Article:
"La T" is a "t"-crossed street where you will find a bunch of nightclubs, bars and restaurants. For the fans, that's also where the Hard Rock cafe is located!
La T is the place to be for a night of fun and great cocktails!
Zona Rosa is nightclub area in town. Any cabbie in town will know where it is, and unless you know the town well enough, they will take you there the long way...making you pay more. From downtown, you shouldn't pay more than 7,000-8,000pesos.
Anyways, Zona Rosa is the main area of town that you can drink and dance 'till 8am, no questions asked...but this comes at a price. A very steep price, most all places here charge covercharge, what you pay will depend on how you look or what the doorman thinks of you. Once inside, you will again be ripped off...this is the most expensive part of town to drink in, expect to pay 7,000-10,000 for a beer.
The people that tend to frequent Zona Rosa bars are upperclass rich kids. This is also were most foreigners who are only in town for a short while tend to go as well, as they don't know any better.
That being said, Gotica is a good option for Zona Rosa. It is a big disco with three separate dance floors and DJ's. On the ground floor there are two dance floors with their own DJ's and style of music (separated by a wall). Also there is an upstairs dance floor with it's own DJ, as well as a lounge area on the other side of upstairs. They usually closed at 7 or 8am, though I only went there about 3 times.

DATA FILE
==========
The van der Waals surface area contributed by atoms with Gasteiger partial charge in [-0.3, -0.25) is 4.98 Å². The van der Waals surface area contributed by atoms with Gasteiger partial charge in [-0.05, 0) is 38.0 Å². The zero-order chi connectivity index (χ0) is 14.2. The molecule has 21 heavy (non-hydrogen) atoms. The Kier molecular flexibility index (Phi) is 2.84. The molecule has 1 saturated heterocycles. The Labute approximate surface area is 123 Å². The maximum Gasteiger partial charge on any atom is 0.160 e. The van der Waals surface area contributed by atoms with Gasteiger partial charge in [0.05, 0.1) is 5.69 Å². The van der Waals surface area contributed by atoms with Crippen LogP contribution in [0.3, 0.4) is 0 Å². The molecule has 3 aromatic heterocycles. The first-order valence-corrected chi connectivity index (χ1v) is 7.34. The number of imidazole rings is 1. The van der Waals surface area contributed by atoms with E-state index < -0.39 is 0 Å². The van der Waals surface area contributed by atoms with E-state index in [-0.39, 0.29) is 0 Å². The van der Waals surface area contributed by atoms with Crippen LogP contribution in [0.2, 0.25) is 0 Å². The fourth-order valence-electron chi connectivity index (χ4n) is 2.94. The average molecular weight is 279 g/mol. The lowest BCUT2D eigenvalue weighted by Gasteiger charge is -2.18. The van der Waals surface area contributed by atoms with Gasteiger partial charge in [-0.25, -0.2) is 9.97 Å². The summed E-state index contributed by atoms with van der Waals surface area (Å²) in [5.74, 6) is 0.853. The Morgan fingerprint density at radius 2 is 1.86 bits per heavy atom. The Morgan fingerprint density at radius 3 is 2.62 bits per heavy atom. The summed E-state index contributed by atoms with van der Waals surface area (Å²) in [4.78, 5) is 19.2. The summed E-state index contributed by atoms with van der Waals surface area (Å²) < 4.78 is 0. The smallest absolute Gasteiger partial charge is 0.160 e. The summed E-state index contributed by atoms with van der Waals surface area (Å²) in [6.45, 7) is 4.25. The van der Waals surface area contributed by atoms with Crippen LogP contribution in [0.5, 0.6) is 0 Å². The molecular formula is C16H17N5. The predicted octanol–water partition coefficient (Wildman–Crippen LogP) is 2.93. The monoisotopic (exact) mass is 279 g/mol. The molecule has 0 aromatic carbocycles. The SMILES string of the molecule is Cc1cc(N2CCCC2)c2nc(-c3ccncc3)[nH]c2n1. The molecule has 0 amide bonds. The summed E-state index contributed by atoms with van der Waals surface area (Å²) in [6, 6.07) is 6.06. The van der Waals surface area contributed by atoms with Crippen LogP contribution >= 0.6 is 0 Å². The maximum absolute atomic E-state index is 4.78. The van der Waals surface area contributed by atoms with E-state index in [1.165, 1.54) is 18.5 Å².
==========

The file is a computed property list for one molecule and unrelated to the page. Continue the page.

The Teatro Colon is located next door to the Hotel de la Opera in La Candelaria and has performances of opera, theater and symphony year-round. Most Fridays you can hear the local symphony orchestra (Orquesta Sinfónica de Colombia) play here. I've only seen the interior in pictures on the web, but it looks exquisite. The building was designed by an Italian architect and the theater opened in 1892. Guided tours are offered a few times per day for around $1.50. Students will show you the inside of the theater and give you some historical information in Spanish.
Bogotá has some of Colombia's best nightlife. Zona Rosa boats the city's most expensive restaurants and nightclubs but it lacks the bohemian charm of La Candelaria. This is where you'll find many traditional places and also eclectic cafés and bars visited by locals, students and artists. Though the area is not the safest late at night (be sure to grab a taxi, especially if you are alone) don't let this dissuade you from soaking up the atmosphere and experiencing the magic of Bogota's nightlife.
I was accompanied by my local friend Iván who wanted to bring me to a place I would like. We walked the streets of La Candelaria looking for something special. Some places changed since his last visit and then he thought of Café Negro. This literary café has two floors with wooden chairs and tables, and a sofa. Most of the walls are painted white with black music notes, others are red. Glass-cases with books hang from the walls. All the books are on sale and you can borrow magazines. Music and lighting create a relaxed atmosphere.